Geguti Palace was a major feudal palace for Georgian nobility, and later, Georgian royalty. The initial palace was built in the 8-9th Centuries, however, the main complex was built by King Giorgi III (1156-1184 C.E.) to serve as his residence. The palace also served as the residency for Tamar Mepe (1184-1213 C.E.). The palace ruins include numerous rooms and the remnants of a large domed-hall which is found in the center of the palace complex. The ruins are found 7km south of Kutaisi, just north of the Kutaisi Bypass highway and north of the village of Geguti.
The term “K’atskhi” comes from the Svan word denoting a peak. Prior to Christianity, the pillar served as a place of worship for a fertility cult. After the adoption of Christianity, the cult here was expelled, which is evidenced by a 6th Century Bolnisi Cross found at the base of the pillar. The pillar itself is 40-45 meters tall. At the top is a small church which dates to the 6-8th Century and a new church was built there in 1995. Only religious individuals with the permission of the Catholicos-Patriarch of All-Georgia are allowed to ascend to the top of the pillar, and, as such, the pillar remained unclimbed by any non-monk until 1944.
Ok’atse Canyon is located in the extreme northwestern corner of Imereti. The Protected Territory is famous for a 700-meter suspended walkway over the 100-meter deep canyon. Further up the canyon is the famed K’inchkha Waterfall--one of the largest waterfalls in Georgia. The visitor center is located in the village of Gordi.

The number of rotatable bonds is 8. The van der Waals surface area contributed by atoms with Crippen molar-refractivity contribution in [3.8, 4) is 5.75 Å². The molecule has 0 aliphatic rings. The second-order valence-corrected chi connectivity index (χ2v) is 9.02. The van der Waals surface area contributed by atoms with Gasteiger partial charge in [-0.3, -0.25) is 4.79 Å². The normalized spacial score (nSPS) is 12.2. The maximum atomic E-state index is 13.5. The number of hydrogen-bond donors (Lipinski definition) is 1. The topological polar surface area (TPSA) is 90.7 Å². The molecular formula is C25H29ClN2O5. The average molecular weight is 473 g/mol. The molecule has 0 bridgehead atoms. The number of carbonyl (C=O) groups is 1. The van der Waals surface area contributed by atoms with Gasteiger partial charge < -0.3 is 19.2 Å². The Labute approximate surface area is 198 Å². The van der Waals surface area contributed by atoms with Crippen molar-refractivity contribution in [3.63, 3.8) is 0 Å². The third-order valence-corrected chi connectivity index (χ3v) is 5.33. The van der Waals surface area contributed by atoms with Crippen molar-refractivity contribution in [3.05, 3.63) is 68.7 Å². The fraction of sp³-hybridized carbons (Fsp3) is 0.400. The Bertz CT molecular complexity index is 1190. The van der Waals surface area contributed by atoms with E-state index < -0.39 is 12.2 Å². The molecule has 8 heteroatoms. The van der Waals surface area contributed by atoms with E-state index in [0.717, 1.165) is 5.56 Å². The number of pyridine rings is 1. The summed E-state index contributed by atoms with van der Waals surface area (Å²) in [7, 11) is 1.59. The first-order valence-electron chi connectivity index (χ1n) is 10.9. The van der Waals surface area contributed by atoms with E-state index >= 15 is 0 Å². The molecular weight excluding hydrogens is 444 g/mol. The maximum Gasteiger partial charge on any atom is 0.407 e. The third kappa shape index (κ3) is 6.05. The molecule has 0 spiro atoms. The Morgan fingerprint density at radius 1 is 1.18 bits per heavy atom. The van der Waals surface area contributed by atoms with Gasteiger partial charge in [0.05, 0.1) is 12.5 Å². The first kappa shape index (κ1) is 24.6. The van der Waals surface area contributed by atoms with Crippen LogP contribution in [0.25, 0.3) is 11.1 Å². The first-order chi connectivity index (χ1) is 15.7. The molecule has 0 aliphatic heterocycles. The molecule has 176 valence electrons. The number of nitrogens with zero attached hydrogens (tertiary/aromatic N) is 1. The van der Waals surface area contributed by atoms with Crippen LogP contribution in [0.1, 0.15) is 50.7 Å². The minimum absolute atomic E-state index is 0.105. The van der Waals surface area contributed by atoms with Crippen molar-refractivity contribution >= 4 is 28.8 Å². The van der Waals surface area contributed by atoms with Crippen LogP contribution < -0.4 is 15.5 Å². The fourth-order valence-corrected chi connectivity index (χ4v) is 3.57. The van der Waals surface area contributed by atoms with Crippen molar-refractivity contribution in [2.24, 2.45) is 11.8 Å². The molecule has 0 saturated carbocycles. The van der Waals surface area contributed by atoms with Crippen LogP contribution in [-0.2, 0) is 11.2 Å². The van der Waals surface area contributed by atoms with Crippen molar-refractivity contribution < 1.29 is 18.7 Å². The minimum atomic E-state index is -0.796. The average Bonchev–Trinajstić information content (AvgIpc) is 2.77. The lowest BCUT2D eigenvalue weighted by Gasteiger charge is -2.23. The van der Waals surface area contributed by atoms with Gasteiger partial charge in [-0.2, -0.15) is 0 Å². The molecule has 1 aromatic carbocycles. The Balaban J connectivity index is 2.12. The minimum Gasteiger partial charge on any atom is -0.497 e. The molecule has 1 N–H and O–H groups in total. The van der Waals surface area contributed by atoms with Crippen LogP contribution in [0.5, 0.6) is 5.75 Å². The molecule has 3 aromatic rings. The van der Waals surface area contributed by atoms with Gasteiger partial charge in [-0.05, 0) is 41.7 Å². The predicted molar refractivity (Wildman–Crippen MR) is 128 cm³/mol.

Sataplia Cave and Protected Territory has extensive and well-maintained trails throughout the reserve. The reserve is best known for dinosaur footprints found in exposed surface rock. There is also an overlook which provides amazing views of Kutaisi and the Kolkheti Lowlands. Sataplia Cave is much smaller than Prometheus cave, but has a well-lit and colorful interior, and is known for a large stalagmite formation in the shape of an anatomical heart. The visitor center is located in the village of Banoja.
Prometheus Cave is the most popular cave in Georgia and has had extensive work done to it to allow for tourists to visit the cave without harming the natural rock formations. There is a total of 22 halls which form the 11 km-long cave complex, but only 6 of them are open to the public. The total walkable distance through the cave is 1,420 meters. The cave is known for its boat tour. According to local legend, Prometheus, from the Greek legend, was chained to the cliffs outside the cave. The visitor center is found in the village of Kumistavi.
Sairme is a small balneological resort located in a narrow alpine valley in the Meskheti Range in southern Imereti. The resort is located around 25 km south of the town of Baghdati. The resort has a modern park and resort infrastructure and is the perfect place to escape to nature without having to forgo modern amenities.
Getting to Imereti is relatively easy. Davit Aghmashenebeli Kutaisi International Airport (KUT) is located close to Kutaisi, which serves as a hub for WizzAir, a Hungary-based low-cost airline which serves European destinations. There are shuttles, taxis, and marshrutkas from the airport, which is located about 30 minutes (25 km) from Kutaisi’s center, to Kutaisi and Tbilisi.
Likewise, there are frequent marshrutkas between Kutaisi and Zestaponi, Kutaisi and Batumi, Kutaisi and Tbilisi, and from Kutaisi to the region of Racha-Lechkhumi and Kvemo Svaneti.
Imereti is also served by rail, with Kutaisi having two rail stations. Kutaisi I Railroad Station has trains running between Kutaisi and Tbilisi, Kutaisi and Batumi. Kutaisi II Railway Station has trains that go to Tsqaltubo and Zugdidi. In Imereti, the cities of Zestaponi (to Khashuri) and Samtredia (from Kutaisi I) also have railway stations.
By road, Imereti is predominately accessible by the ს-1 (E-60) which runs from Tbilisi to Senaki, at which point the E-60 continues to the Black Sea city of Poti and the ს-1 continues to Zugdidi.
2: Ok'atse Canyon
3: Prometheus Cave
5: Gelati Monastery
6: Geguti Palace Ruins
11: K'atskhi Pillar
13: Sataplia Cave